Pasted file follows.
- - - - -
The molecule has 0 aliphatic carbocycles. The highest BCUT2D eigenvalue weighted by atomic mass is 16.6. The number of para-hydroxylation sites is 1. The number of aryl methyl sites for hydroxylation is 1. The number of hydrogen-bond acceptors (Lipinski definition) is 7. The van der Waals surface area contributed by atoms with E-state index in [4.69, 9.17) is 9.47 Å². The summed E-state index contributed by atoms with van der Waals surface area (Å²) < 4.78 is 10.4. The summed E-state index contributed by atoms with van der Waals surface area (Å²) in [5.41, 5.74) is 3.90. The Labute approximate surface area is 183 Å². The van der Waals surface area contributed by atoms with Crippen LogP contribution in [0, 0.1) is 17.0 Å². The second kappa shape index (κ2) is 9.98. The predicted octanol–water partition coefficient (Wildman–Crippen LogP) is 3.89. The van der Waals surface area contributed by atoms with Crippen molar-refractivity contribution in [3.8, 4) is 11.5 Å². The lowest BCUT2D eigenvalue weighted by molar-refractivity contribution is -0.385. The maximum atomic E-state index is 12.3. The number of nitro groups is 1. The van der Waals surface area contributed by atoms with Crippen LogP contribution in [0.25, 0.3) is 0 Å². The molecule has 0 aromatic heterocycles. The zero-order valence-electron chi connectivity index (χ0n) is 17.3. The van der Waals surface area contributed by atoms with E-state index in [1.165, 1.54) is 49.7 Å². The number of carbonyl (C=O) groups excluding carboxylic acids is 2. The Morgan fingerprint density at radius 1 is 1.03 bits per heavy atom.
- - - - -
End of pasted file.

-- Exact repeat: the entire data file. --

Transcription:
The molecule has 0 aliphatic carbocycles. The highest BCUT2D eigenvalue weighted by atomic mass is 16.6. The number of para-hydroxylation sites is 1. The number of aryl methyl sites for hydroxylation is 1. The number of hydrogen-bond acceptors (Lipinski definition) is 7. The van der Waals surface area contributed by atoms with E-state index in [4.69, 9.17) is 9.47 Å². The summed E-state index contributed by atoms with van der Waals surface area (Å²) < 4.78 is 10.4. The summed E-state index contributed by atoms with van der Waals surface area (Å²) in [5.41, 5.74) is 3.90. The Labute approximate surface area is 183 Å². The van der Waals surface area contributed by atoms with Crippen LogP contribution in [0, 0.1) is 17.0 Å². The second kappa shape index (κ2) is 9.98. The predicted octanol–water partition coefficient (Wildman–Crippen LogP) is 3.89. The van der Waals surface area contributed by atoms with Crippen molar-refractivity contribution in [3.8, 4) is 11.5 Å². The lowest BCUT2D eigenvalue weighted by molar-refractivity contribution is -0.385. The maximum atomic E-state index is 12.3. The number of nitro groups is 1. The van der Waals surface area contributed by atoms with Crippen LogP contribution in [0.25, 0.3) is 0 Å². The molecule has 0 aromatic heterocycles. The zero-order valence-electron chi connectivity index (χ0n) is 17.3. The van der Waals surface area contributed by atoms with E-state index in [1.165, 1.54) is 49.7 Å². The number of carbonyl (C=O) groups excluding carboxylic acids is 2. The Morgan fingerprint density at radius 1 is 1.03 bits per heavy atom.